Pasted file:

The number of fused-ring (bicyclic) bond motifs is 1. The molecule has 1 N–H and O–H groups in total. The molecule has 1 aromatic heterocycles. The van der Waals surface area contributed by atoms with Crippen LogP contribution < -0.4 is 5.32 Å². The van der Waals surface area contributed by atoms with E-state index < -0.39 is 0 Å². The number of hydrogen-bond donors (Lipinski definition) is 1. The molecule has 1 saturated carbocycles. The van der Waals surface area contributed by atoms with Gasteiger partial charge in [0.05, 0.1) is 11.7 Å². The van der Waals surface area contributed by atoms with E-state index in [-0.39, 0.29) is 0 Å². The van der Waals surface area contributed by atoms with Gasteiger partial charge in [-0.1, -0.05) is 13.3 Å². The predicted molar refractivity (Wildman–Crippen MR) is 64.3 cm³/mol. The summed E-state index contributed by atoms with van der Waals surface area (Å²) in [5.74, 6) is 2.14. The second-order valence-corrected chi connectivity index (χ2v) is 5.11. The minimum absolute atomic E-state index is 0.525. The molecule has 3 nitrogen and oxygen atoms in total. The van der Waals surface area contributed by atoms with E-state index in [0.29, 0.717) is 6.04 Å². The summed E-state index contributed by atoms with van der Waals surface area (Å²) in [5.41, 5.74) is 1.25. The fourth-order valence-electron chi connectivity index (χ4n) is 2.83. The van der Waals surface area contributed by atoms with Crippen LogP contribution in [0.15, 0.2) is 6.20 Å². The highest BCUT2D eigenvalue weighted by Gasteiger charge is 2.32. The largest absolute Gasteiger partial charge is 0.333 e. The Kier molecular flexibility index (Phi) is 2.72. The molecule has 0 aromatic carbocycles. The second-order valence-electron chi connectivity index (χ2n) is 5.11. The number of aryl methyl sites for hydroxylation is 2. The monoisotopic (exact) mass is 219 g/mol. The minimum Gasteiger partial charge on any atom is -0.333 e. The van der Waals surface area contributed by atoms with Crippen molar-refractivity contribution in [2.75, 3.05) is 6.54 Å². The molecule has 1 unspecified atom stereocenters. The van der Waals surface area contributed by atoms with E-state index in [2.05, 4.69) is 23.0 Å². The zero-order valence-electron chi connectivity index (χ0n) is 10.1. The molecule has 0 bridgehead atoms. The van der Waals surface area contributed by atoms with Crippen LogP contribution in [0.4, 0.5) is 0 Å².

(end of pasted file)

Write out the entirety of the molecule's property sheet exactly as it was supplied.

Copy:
The number of fused-ring (bicyclic) bond motifs is 1. The molecule has 1 N–H and O–H groups in total. The molecule has 1 aromatic heterocycles. The van der Waals surface area contributed by atoms with Crippen LogP contribution < -0.4 is 5.32 Å². The van der Waals surface area contributed by atoms with E-state index < -0.39 is 0 Å². The number of hydrogen-bond donors (Lipinski definition) is 1. The molecule has 1 saturated carbocycles. The van der Waals surface area contributed by atoms with Gasteiger partial charge in [0.05, 0.1) is 11.7 Å². The van der Waals surface area contributed by atoms with E-state index in [-0.39, 0.29) is 0 Å². The van der Waals surface area contributed by atoms with Gasteiger partial charge in [-0.1, -0.05) is 13.3 Å². The predicted molar refractivity (Wildman–Crippen MR) is 64.3 cm³/mol. The summed E-state index contributed by atoms with van der Waals surface area (Å²) in [5.74, 6) is 2.14. The second-order valence-corrected chi connectivity index (χ2v) is 5.11. The minimum absolute atomic E-state index is 0.525. The molecule has 3 nitrogen and oxygen atoms in total. The van der Waals surface area contributed by atoms with E-state index in [0.29, 0.717) is 6.04 Å². The summed E-state index contributed by atoms with van der Waals surface area (Å²) in [5.41, 5.74) is 1.25. The fourth-order valence-electron chi connectivity index (χ4n) is 2.83. The van der Waals surface area contributed by atoms with Crippen LogP contribution in [0.15, 0.2) is 6.20 Å². The highest BCUT2D eigenvalue weighted by Gasteiger charge is 2.32. The largest absolute Gasteiger partial charge is 0.333 e. The Kier molecular flexibility index (Phi) is 2.72. The molecule has 0 aromatic carbocycles. The second-order valence-electron chi connectivity index (χ2n) is 5.11. The number of aryl methyl sites for hydroxylation is 2. The monoisotopic (exact) mass is 219 g/mol. The minimum Gasteiger partial charge on any atom is -0.333 e. The van der Waals surface area contributed by atoms with Crippen molar-refractivity contribution in [2.75, 3.05) is 6.54 Å². The molecule has 1 unspecified atom stereocenters. The van der Waals surface area contributed by atoms with E-state index in [2.05, 4.69) is 23.0 Å². The zero-order valence-electron chi connectivity index (χ0n) is 10.1. The molecule has 0 bridgehead atoms. The van der Waals surface area contributed by atoms with Crippen LogP contribution in [0.4, 0.5) is 0 Å².